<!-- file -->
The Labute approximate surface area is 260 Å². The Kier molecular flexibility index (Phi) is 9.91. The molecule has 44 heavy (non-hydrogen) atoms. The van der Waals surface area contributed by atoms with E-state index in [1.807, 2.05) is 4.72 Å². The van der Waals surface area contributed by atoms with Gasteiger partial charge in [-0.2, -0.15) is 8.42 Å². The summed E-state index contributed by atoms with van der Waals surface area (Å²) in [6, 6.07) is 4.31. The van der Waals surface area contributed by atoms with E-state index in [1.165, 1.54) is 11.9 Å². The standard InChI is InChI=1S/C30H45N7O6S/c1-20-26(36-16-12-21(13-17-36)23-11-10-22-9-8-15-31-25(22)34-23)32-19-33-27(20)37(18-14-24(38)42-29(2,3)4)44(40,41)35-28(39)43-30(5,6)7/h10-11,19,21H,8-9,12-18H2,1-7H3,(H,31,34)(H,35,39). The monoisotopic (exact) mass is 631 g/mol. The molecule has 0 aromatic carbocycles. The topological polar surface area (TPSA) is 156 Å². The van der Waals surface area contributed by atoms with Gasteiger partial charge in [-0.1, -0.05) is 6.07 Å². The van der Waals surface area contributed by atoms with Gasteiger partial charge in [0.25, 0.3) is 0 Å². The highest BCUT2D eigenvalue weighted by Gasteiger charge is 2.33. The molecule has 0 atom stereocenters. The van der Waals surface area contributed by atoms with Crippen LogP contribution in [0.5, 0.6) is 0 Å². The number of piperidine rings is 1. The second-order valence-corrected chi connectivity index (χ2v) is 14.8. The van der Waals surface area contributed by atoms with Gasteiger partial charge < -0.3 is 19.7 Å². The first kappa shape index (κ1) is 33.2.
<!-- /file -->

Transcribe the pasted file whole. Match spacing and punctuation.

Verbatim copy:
The Labute approximate surface area is 260 Å². The Kier molecular flexibility index (Phi) is 9.91. The molecule has 44 heavy (non-hydrogen) atoms. The van der Waals surface area contributed by atoms with E-state index in [1.807, 2.05) is 4.72 Å². The van der Waals surface area contributed by atoms with Gasteiger partial charge in [-0.2, -0.15) is 8.42 Å². The summed E-state index contributed by atoms with van der Waals surface area (Å²) in [6, 6.07) is 4.31. The van der Waals surface area contributed by atoms with E-state index in [1.165, 1.54) is 11.9 Å². The standard InChI is InChI=1S/C30H45N7O6S/c1-20-26(36-16-12-21(13-17-36)23-11-10-22-9-8-15-31-25(22)34-23)32-19-33-27(20)37(18-14-24(38)42-29(2,3)4)44(40,41)35-28(39)43-30(5,6)7/h10-11,19,21H,8-9,12-18H2,1-7H3,(H,31,34)(H,35,39). The monoisotopic (exact) mass is 631 g/mol. The molecule has 0 aromatic carbocycles. The topological polar surface area (TPSA) is 156 Å². The van der Waals surface area contributed by atoms with Gasteiger partial charge in [-0.1, -0.05) is 6.07 Å². The van der Waals surface area contributed by atoms with Gasteiger partial charge in [0.25, 0.3) is 0 Å². The highest BCUT2D eigenvalue weighted by Gasteiger charge is 2.33. The molecule has 0 atom stereocenters. The van der Waals surface area contributed by atoms with Crippen LogP contribution in [0.5, 0.6) is 0 Å². The number of piperidine rings is 1. The second-order valence-corrected chi connectivity index (χ2v) is 14.8. The van der Waals surface area contributed by atoms with Gasteiger partial charge < -0.3 is 19.7 Å². The first kappa shape index (κ1) is 33.2.